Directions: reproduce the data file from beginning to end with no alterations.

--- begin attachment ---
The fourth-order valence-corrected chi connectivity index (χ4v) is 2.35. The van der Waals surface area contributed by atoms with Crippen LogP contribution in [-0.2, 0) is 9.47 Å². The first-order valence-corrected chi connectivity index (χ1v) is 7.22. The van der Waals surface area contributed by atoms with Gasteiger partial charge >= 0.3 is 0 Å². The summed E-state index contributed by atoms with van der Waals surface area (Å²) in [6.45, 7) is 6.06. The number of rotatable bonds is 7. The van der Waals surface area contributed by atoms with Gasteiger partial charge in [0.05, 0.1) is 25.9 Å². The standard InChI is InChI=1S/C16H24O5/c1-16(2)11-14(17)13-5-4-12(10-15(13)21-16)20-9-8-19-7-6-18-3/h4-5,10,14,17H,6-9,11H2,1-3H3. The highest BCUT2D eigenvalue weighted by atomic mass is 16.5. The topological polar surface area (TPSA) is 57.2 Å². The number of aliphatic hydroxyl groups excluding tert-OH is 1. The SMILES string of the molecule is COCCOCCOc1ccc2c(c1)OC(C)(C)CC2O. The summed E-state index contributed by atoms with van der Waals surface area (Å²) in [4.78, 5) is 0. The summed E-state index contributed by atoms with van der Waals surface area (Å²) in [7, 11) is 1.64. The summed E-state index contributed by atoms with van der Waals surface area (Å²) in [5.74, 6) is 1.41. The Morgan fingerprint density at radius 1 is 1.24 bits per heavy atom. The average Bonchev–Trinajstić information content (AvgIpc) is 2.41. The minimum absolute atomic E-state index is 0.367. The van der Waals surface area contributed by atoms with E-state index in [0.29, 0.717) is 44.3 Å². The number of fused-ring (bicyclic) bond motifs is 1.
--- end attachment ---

The fourth-order valence-corrected chi connectivity index (χ4v) is 2.35. The van der Waals surface area contributed by atoms with Crippen LogP contribution in [-0.2, 0) is 9.47 Å². The first-order valence-corrected chi connectivity index (χ1v) is 7.22. The van der Waals surface area contributed by atoms with Gasteiger partial charge >= 0.3 is 0 Å². The summed E-state index contributed by atoms with van der Waals surface area (Å²) in [6.45, 7) is 6.06. The number of rotatable bonds is 7. The van der Waals surface area contributed by atoms with Gasteiger partial charge in [0.05, 0.1) is 25.9 Å². The standard InChI is InChI=1S/C16H24O5/c1-16(2)11-14(17)13-5-4-12(10-15(13)21-16)20-9-8-19-7-6-18-3/h4-5,10,14,17H,6-9,11H2,1-3H3. The highest BCUT2D eigenvalue weighted by atomic mass is 16.5. The topological polar surface area (TPSA) is 57.2 Å². The number of aliphatic hydroxyl groups excluding tert-OH is 1. The SMILES string of the molecule is COCCOCCOc1ccc2c(c1)OC(C)(C)CC2O. The summed E-state index contributed by atoms with van der Waals surface area (Å²) in [4.78, 5) is 0. The summed E-state index contributed by atoms with van der Waals surface area (Å²) in [7, 11) is 1.64. The summed E-state index contributed by atoms with van der Waals surface area (Å²) in [5.74, 6) is 1.41. The Morgan fingerprint density at radius 1 is 1.24 bits per heavy atom. The average Bonchev–Trinajstić information content (AvgIpc) is 2.41. The minimum absolute atomic E-state index is 0.367. The van der Waals surface area contributed by atoms with E-state index in [0.29, 0.717) is 44.3 Å². The number of fused-ring (bicyclic) bond motifs is 1.